On this the last day of Chanukah, it is appropriate to do what Jews always do, and that is to reflect on how historical events in our past relate to today.
The Maccabees battled the attempt by the Syrian-Greeks to repress the practice of Judaism, a battle that is still being fought. Public expressions and identifiable symbols of the Jewish religion are defaced and vandalized. Jews around the world are attacked and fear for their safety. Pro-Palestinian demonstrations morph into pro-Hamas anti-Israel marches demanding eradication of Jews. Just as the small determined band of Jews fought against the Selucids to their north, who were proxies of the Greek nation, the state of Israel is fighting Hamas, Hezbollah, Houthis and the Syrians, proxies of Iran who seek to accomplish their goal to wipe Israel off the face of the earth.
In addition to these parallels, there is another aspect to the story, one we tend to downplay.
Chanukah was not just a battle against the Syrian-Greek Empire and their attempt to deny us from practicing Judaism and the attempt by Antiochus to impose the Greek Seleucid way of life on us.
It was also a battle among Jews for the very soul of the Jewish people.
It was an internal struggle to determine if the forces favoring assimilation and accommodation would win out over those who wanted to maintain Judaism as a unique way of life.
There were Jews, especially those among the wealthy, upper class, including priests, who welcomed the Greek way of life and who enjoyed assimilating into the predominant culture. Their Jewishness was of secondary importance to them and was not central to their identity. They preferred to go to sporting events than to Temple.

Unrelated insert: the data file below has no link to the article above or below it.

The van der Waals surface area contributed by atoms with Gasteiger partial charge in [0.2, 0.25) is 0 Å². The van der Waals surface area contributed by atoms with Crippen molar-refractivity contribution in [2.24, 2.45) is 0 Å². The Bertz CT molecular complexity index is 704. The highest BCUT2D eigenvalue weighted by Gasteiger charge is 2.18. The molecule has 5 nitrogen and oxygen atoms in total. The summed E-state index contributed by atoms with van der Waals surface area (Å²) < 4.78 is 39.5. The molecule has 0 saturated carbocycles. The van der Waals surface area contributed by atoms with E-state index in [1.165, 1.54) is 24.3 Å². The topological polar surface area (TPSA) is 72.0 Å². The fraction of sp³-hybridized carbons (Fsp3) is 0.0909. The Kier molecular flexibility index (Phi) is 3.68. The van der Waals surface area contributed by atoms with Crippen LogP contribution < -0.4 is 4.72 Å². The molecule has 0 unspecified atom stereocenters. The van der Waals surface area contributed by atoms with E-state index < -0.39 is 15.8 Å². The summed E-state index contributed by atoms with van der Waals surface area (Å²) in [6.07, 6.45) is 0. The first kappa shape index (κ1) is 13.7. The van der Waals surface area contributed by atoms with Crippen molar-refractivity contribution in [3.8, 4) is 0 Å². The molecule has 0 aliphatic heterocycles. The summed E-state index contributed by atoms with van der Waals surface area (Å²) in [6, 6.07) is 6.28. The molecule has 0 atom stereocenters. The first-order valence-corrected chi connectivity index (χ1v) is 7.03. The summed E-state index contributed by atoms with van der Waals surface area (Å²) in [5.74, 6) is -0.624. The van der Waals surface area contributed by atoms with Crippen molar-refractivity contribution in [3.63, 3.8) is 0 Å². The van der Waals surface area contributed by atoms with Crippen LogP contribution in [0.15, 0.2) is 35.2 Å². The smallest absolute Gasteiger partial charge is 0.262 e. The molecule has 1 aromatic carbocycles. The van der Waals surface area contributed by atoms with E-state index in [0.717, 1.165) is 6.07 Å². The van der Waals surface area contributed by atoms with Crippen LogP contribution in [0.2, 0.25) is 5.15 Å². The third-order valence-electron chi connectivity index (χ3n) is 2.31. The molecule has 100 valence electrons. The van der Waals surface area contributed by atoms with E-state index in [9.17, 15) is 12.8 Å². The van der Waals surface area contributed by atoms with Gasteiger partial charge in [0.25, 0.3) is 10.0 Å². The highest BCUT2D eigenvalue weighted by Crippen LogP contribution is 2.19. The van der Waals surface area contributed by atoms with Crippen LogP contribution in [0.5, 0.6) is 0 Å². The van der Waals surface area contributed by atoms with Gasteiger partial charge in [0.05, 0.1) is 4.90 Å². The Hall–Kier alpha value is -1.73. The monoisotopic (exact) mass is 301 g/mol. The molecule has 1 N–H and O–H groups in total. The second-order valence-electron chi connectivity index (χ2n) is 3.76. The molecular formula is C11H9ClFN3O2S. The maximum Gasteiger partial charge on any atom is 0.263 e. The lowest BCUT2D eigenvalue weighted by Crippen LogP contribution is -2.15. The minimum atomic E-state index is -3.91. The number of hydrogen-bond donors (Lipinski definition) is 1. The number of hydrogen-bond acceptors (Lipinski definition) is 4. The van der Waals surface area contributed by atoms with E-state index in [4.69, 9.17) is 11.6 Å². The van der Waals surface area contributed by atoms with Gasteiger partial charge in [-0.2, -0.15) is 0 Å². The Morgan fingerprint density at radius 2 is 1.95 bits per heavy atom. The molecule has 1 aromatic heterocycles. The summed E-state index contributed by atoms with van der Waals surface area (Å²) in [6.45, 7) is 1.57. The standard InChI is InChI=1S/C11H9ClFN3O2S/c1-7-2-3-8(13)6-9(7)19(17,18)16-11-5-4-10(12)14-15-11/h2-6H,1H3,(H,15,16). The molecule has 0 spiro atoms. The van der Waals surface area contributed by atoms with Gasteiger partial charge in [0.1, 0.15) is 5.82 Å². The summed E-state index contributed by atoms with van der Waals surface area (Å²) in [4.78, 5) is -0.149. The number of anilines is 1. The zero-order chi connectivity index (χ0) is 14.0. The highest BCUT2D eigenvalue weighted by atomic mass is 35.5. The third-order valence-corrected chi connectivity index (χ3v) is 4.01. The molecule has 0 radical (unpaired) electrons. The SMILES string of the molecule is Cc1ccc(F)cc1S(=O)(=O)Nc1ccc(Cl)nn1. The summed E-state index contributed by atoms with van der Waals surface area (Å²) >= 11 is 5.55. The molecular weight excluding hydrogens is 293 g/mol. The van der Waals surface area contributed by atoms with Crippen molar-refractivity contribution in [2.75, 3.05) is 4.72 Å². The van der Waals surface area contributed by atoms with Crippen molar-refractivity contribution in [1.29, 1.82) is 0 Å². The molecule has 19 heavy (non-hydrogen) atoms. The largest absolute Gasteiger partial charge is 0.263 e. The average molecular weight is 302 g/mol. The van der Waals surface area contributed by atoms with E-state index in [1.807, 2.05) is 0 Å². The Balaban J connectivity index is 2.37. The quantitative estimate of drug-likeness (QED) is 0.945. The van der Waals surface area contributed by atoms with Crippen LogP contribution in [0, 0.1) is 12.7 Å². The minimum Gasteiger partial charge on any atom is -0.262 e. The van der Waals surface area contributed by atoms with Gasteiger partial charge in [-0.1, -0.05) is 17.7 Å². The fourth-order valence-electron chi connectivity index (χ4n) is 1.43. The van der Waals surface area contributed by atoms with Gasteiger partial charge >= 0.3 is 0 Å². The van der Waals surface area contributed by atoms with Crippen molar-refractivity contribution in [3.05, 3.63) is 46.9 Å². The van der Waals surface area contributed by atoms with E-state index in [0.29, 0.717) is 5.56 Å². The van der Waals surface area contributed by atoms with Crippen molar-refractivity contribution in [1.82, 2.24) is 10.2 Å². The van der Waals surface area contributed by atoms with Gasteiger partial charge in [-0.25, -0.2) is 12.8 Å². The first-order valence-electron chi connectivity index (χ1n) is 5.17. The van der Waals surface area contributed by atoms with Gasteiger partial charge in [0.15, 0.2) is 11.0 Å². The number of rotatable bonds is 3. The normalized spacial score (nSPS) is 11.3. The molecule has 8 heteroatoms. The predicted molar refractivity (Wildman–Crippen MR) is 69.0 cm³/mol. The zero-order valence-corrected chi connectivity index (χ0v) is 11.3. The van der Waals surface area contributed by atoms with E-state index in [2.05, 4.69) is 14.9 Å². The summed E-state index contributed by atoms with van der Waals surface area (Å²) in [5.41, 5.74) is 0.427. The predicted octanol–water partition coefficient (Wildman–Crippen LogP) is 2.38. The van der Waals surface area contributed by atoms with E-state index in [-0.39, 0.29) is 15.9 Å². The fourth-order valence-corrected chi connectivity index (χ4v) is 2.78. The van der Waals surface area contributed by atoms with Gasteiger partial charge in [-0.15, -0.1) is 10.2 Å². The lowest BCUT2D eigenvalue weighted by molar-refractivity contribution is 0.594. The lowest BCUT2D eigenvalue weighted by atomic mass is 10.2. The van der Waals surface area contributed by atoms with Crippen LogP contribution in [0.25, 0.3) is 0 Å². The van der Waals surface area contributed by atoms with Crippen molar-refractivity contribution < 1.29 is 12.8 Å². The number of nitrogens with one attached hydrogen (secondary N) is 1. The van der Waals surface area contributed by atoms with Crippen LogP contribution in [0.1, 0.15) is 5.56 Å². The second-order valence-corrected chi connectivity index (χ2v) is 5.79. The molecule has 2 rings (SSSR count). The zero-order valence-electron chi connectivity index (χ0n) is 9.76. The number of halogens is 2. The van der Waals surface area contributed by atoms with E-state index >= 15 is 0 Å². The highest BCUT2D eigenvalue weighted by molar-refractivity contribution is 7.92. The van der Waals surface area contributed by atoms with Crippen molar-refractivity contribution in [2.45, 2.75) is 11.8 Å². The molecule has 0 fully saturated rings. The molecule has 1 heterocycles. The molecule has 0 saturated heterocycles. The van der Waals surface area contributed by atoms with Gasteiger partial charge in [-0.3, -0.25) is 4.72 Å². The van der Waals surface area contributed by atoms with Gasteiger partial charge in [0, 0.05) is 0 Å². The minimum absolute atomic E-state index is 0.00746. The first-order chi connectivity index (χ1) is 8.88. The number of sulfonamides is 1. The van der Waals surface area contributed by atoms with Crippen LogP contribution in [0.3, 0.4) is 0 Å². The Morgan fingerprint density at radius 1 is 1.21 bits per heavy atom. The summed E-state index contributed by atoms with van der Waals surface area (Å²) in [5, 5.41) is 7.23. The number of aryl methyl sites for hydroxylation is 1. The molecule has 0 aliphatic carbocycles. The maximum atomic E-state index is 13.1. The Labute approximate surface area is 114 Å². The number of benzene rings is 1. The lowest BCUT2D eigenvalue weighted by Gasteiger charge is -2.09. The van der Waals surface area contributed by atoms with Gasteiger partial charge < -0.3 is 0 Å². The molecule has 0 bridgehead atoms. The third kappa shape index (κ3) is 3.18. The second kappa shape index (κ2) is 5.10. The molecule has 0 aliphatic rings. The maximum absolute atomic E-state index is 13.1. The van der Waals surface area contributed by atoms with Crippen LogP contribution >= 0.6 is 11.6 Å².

When Antiochus IV sought to suppress expressions of Jewish life, and tried to force Jews to publicly eat pork to show their abandonment of Jewish practice, or when he wanted them to bow and sacrifice to the gods worshipped and venerated by the Greeks, a small group among the Jews, led by the priest Matathias and his son Judah and Judah’s brothers and sympathizers rejected his entreaties and revolted against him, and against those Jews who sided with him.
Mattathias not only refused to make a sacrifice to the Greek gods, but he stabbed and killed the Hellenized Jew who stepped forward to do so.
Although within a few generations, the Hasmoneans who became the rulers in Israel succumbed to the very things their ancestors, the Maccabees had opposed, nevertheless, the victory of the Maccabees, stands as a reminder of what we should value and fight for, and of what and who they fought.
As painful as it may be to admit, there are those among us today who, like those opposed by the Maccabees who are on the side of those who work for the demise of Judaism and the Jewish people. I am referring to the small minority of Jews and those fringe Jewish groups who join protests and actions of the antisemites who hate us.
Gil Troy and Natan Sharansky recently wrote, “While everyone likes to like a big tent, every community by definition requires some boundaries. The Hamas horrors on October 7th—and the subsequent reaction—have helped settle the debate and define our big blue-and-white tent generously but unmistakably, welcoming most while clarifying some red lines patriotic Jews refuse to cross.”